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Effects of Engaging Communities in Decision-Making and Action through Traditional and Religious Leaders on Vaccination Coverage in Cross River State, Nigeria: A Cluster-Randomised Control Trial

Effects of Engaging Communities in Decision-Making and Action through Traditional and Religious Leaders on Vaccination Coverage in Cross River State, Nigeria: A Cluster-Randomised Control Trial

Author: 
Angela Oyo-Ita
Xavier Bosch-Capblanch
Amanda Ross
Afiong Oku
Ekpereonne Esu
Soter Ameh
Olabisi Oduwole
Dachi Arikpo
Martin Meremikwu
Publication Date
Friday, April 16, 2021
Affiliation: 

University of Calabar (Oyo-Ita, Oku, Esu, Ameh, Oduwole, Arikpo, Meremikwu); University of Basel (Bosch-Capblanch, Ross); Swiss Tropical and Public Health Institute (Bosch-Capblanch, Ross); Harvard University (Ameh); Achievers University (Oduwole)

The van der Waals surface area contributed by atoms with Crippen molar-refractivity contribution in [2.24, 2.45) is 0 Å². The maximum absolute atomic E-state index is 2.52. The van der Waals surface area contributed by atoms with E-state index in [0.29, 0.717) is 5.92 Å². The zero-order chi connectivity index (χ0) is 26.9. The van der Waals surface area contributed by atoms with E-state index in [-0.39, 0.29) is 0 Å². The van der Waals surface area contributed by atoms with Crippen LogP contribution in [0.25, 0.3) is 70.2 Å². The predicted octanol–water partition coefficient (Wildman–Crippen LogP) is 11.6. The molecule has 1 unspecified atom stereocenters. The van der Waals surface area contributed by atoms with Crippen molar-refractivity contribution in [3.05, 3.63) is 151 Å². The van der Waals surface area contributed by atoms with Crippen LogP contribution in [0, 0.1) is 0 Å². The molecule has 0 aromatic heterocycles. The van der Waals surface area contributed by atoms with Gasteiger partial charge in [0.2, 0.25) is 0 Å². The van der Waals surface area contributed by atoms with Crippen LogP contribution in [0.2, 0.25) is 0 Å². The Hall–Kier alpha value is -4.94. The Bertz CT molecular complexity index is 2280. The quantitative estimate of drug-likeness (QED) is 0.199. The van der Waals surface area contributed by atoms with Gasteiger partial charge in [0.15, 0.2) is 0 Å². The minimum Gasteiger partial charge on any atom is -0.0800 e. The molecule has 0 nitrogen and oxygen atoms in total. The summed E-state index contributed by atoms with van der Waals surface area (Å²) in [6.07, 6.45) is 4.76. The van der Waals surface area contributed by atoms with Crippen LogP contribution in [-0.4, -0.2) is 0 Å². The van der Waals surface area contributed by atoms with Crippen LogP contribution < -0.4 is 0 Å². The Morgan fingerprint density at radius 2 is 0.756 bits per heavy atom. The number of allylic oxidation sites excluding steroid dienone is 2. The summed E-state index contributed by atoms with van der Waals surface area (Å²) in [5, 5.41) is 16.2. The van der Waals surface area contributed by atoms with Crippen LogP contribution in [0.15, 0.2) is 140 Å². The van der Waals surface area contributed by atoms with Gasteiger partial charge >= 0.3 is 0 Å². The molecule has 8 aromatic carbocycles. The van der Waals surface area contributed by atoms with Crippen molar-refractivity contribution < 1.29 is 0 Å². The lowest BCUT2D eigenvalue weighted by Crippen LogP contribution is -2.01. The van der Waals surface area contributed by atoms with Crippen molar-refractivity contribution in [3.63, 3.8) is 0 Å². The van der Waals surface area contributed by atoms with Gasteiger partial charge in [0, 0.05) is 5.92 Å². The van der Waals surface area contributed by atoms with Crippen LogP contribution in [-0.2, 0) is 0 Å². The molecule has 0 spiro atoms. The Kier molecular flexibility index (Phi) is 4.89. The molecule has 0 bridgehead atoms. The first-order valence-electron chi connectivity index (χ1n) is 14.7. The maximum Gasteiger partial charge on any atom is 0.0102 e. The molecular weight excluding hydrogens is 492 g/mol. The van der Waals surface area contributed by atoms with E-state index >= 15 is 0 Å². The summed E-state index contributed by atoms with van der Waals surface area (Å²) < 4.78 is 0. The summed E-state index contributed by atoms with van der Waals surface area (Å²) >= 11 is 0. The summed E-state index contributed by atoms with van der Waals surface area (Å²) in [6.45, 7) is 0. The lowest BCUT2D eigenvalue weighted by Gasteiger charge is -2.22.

"Informal training to enhance the traditional and religious leaders' knowledge of vaccination and their leadership role can empower them to be good influencers for childhood vaccination. They constitute untapped resources in the community to boost routine immunisation."

In Nigeria, traditional leaders lead ward development committees, which enable community participation within the primary healthcare system. These influential and respected community members have, for example, supported the scale-up of polio campaigns in the northern part of the country. Thus, having identified traditional and religious leaders (TRLs) as potential public health change agents, this study aimed to assess the effect of training them to support routine immunisation (RI) for the purpose of improving uptake of childhood vaccines in Cross River State, Nigeria.

  <div class="field button"><a href="https://journals.plos.org/plosone/article?id=10.1371/journal.pone.0248236" target="_blank">Click here to read the article online or to download it in PDF format (14 pages).</a></div>
Contacts (user reference): 
Source: 

PLoS ONE 16(4): e0248236. https://doi.org/10.1371/journal.pone.0248236. Image credit: © World Health Organization (WHO)

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